During the 1830s, white settlers in the Australian colonies sought to consolidate their possession of Aboriginal land, prompting tension between colonists and Aboriginal people, and between settlers and British humanitarian interests. In this essay, I examine competing representations of frontier clashes, and particularly the 1838 Myall Creek massacre, and their links to larger imperial debates. At the height of their influence, British humanitarians drew upon the discursive strategies of the antislavery movement in seeking to mobilize concern for Indigenous Australians. In a context where Aboriginal people were stereotyped as primitive and non-human, counter-images and strategies drawn from antislavery discourse might constitute them as objects of white compassion. Focusing blame upon the convict perpetrators allowed elite humanitarians to displace responsibility from the system of colonization itself.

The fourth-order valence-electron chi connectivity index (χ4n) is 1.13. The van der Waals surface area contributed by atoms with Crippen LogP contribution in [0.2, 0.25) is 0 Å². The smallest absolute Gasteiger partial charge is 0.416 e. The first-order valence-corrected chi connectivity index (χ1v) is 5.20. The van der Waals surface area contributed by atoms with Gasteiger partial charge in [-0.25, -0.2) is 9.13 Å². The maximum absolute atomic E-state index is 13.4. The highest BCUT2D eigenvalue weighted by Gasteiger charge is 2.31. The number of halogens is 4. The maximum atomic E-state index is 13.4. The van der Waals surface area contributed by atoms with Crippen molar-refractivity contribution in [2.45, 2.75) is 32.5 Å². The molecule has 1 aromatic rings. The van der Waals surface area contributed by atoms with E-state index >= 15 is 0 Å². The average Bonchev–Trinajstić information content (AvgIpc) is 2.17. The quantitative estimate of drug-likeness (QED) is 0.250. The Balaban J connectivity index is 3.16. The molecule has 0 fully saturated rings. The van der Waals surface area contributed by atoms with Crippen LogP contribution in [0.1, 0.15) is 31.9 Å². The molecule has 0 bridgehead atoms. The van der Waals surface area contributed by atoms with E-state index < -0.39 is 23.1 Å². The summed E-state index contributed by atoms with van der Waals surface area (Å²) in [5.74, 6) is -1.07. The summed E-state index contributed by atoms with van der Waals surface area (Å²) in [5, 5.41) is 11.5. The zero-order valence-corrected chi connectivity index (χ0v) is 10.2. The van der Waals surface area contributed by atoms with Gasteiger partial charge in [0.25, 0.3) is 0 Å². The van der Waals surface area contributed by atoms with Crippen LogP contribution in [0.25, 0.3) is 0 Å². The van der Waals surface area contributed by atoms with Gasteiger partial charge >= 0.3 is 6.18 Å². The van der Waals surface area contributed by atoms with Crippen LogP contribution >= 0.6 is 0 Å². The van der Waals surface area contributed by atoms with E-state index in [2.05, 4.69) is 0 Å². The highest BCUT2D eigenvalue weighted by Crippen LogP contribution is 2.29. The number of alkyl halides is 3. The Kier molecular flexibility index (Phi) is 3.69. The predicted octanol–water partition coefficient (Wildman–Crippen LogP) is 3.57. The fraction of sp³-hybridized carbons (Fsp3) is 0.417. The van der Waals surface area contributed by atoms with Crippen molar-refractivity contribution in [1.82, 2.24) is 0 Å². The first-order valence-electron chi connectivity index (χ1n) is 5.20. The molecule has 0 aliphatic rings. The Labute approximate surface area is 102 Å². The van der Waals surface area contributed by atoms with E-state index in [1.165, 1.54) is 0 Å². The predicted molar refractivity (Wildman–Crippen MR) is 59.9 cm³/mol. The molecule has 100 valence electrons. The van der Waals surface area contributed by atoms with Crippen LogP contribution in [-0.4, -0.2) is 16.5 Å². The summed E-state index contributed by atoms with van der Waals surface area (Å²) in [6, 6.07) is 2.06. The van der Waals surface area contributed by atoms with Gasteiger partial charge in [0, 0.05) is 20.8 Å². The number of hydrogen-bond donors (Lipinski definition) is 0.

|Number of pages||12|
|Publication status||Published - May 2017|